Analyst: ConocoPhillips Split Is a Strong Move

July 15, 2011
Don't be surprised if other oil giants follow suit.

ConocoPhillips' decision to split into two publicly traded energy companies will make the Houston-based oil giant more competitive, an energy analyst tells IndustryWeek.

ConocoPhillips yesterday said it will turn its refining and marketing business and exploration and production business into two standalone corporations "via a tax-free spin of the refining and marketing business to ConocoPhillips shareholders."

The move, if approved by regulators, will help the company focus "on the more profitable exploration activities that are happening off the coast of the United States and in other countries" such as China and Russia, says Justin Molavi, energy analyst for IBISWorld.

"Exploration revenues are much more profitable given high emerging-economy demand and the ability to hone in on different market segments," Molavi says.

The decision to separate follows "a broad trend of U.S.-based oil and gas companies in response to waning [domestic] demand for gasoline," Molavi adds.

Other energy companies that have separated their refining and exploration businesses include natural gas producer El Paso Corp. and Marathon. The latter split its operations into Marathon Oil Corp., a Houston-based exploration company, and Marathon Petroleum Corp., a Findlay, Ohio-based refining business.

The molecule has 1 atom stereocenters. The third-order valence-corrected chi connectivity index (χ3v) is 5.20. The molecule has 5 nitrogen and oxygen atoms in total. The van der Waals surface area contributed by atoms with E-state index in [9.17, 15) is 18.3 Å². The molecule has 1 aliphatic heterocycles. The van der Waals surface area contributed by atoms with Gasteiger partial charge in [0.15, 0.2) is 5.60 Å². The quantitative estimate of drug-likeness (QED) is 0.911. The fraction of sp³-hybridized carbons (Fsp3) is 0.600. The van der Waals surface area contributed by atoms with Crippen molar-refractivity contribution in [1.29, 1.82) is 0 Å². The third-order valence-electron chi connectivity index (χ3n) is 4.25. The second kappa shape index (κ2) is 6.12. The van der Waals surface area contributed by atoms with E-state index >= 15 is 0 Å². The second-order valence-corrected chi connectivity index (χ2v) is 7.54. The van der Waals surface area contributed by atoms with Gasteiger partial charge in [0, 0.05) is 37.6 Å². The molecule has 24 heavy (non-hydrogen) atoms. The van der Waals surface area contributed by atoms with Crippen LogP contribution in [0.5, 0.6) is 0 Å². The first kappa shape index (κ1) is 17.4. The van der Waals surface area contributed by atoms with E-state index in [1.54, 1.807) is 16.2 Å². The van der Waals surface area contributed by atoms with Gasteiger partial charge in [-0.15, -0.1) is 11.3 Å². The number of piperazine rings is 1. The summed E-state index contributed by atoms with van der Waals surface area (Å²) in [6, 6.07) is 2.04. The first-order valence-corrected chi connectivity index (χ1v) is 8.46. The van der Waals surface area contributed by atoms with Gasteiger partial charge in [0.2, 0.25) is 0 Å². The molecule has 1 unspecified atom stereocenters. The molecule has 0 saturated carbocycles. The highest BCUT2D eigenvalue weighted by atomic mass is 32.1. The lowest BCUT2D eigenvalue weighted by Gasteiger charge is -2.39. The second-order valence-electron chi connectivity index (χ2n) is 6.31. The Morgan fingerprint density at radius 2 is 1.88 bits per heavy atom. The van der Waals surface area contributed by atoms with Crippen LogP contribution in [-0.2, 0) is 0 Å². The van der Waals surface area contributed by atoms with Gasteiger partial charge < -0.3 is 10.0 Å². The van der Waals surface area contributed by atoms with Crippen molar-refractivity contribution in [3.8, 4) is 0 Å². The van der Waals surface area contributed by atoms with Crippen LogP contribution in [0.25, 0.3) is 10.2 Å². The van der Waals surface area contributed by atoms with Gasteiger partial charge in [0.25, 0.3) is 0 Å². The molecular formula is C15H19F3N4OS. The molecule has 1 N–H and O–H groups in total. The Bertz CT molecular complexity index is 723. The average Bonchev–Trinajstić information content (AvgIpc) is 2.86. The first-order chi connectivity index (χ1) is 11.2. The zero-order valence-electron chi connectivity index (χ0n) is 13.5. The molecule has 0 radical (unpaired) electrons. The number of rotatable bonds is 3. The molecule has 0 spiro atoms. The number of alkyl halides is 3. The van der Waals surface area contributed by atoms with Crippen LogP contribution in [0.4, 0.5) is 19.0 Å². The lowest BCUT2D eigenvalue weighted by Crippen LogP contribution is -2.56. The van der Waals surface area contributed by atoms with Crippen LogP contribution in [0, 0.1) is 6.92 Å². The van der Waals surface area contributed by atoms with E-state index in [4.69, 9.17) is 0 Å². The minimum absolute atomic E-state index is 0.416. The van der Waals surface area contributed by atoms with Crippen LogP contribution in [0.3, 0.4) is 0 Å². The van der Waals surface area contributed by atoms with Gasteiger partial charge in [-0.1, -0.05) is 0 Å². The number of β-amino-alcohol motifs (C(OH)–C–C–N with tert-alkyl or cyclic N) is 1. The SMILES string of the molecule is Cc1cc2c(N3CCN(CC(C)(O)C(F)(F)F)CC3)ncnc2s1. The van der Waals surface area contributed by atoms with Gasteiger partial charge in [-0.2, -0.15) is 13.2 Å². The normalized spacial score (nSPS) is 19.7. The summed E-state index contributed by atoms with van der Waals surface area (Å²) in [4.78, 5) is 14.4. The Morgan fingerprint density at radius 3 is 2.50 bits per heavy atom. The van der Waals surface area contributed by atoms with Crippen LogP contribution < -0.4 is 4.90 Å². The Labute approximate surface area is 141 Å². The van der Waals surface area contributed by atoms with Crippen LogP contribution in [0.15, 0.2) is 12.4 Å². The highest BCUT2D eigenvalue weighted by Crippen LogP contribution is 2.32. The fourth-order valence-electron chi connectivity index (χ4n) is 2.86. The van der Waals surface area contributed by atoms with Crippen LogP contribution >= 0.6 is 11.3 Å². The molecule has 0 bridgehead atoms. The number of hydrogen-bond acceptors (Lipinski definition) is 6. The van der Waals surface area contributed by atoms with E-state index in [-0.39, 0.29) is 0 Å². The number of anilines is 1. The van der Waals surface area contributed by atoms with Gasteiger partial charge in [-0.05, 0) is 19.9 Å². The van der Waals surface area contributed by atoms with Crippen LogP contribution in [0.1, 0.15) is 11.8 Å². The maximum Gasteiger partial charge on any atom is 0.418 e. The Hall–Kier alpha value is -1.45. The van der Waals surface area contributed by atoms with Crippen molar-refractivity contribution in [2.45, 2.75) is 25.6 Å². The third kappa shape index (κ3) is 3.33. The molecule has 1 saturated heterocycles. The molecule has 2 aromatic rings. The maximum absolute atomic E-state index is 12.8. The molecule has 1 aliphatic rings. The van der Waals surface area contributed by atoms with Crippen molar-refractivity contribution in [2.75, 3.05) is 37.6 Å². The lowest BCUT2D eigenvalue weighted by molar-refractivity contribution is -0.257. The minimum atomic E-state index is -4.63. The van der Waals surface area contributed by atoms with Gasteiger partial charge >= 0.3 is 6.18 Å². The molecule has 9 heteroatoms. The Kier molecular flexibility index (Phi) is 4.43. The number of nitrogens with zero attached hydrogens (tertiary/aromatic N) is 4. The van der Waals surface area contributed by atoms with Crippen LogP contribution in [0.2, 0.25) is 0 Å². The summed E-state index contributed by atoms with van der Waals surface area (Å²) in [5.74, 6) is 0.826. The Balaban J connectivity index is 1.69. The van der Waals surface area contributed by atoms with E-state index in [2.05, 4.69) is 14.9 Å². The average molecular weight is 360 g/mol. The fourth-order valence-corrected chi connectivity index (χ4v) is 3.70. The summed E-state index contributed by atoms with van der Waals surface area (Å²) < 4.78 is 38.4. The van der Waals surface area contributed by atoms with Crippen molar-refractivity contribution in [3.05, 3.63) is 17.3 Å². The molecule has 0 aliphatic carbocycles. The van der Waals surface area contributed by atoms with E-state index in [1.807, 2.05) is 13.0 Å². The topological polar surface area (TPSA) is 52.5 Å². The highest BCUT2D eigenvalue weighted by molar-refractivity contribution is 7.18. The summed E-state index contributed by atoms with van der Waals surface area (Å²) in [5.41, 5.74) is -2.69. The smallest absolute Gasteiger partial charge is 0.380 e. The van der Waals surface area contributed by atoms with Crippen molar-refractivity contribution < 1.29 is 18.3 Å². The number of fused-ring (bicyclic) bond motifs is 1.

However, ConocoPhillips is the largest energy company to date that has decided to split. The company, which has $226 billion of annualized revenues, is No. 2 in market share in the United States behind Chevron, according to IBISWorld.

Molavi adds that he "wouldn't be surprised if another big player follows their lead."

It's All About the Emerging Markets

The move positions ConocoPhillips to expand its presence in emerging markets "that are demanding oil at accelerating rates," Molavi says.

"You want to have an exploration rig near China, near India, near the Middle East, because you can have refining assets there too, combine those two things and send your product out to market more quickly than the competition," Molavi asserts.

As for the company's statement that its new refining and marketing unit "will be a leading pure-play independent refiner with a competitive and diverse set of assets," you can file that in the corporate spin category.

"It's more like, 'Well exploration is more profitable and let's concentrate on that segment,'" Molavi says. "'And the [refining and marketing business] -- refining is better than gasoline wholesaling but it's no comparison to exploration revenue.'"

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